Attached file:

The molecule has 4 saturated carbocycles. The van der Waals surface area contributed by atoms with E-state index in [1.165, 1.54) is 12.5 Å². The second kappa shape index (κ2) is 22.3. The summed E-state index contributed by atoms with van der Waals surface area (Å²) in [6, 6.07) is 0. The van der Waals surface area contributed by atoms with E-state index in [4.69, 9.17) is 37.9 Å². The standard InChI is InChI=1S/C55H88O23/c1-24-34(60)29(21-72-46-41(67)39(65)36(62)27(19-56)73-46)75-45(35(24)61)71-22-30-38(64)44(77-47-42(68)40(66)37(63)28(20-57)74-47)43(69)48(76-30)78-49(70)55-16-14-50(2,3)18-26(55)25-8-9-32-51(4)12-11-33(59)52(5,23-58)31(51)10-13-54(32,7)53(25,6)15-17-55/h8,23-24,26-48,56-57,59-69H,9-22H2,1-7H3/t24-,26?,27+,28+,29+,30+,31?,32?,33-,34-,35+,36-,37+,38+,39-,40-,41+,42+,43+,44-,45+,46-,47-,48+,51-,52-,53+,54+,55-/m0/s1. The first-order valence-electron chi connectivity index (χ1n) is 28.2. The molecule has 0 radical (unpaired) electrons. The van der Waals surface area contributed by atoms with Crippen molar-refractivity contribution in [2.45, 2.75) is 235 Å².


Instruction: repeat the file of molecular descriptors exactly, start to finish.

The molecule has 4 saturated carbocycles. The van der Waals surface area contributed by atoms with E-state index in [1.165, 1.54) is 12.5 Å². The second kappa shape index (κ2) is 22.3. The summed E-state index contributed by atoms with van der Waals surface area (Å²) in [6, 6.07) is 0. The van der Waals surface area contributed by atoms with E-state index in [4.69, 9.17) is 37.9 Å². The standard InChI is InChI=1S/C55H88O23/c1-24-34(60)29(21-72-46-41(67)39(65)36(62)27(19-56)73-46)75-45(35(24)61)71-22-30-38(64)44(77-47-42(68)40(66)37(63)28(20-57)74-47)43(69)48(76-30)78-49(70)55-16-14-50(2,3)18-26(55)25-8-9-32-51(4)12-11-33(59)52(5,23-58)31(51)10-13-54(32,7)53(25,6)15-17-55/h8,23-24,26-48,56-57,59-69H,9-22H2,1-7H3/t24-,26?,27+,28+,29+,30+,31?,32?,33-,34-,35+,36-,37+,38+,39-,40-,41+,42+,43+,44-,45+,46-,47-,48+,51-,52-,53+,54+,55-/m0/s1. The first-order valence-electron chi connectivity index (χ1n) is 28.2. The molecule has 0 radical (unpaired) electrons. The van der Waals surface area contributed by atoms with Crippen molar-refractivity contribution in [2.45, 2.75) is 235 Å².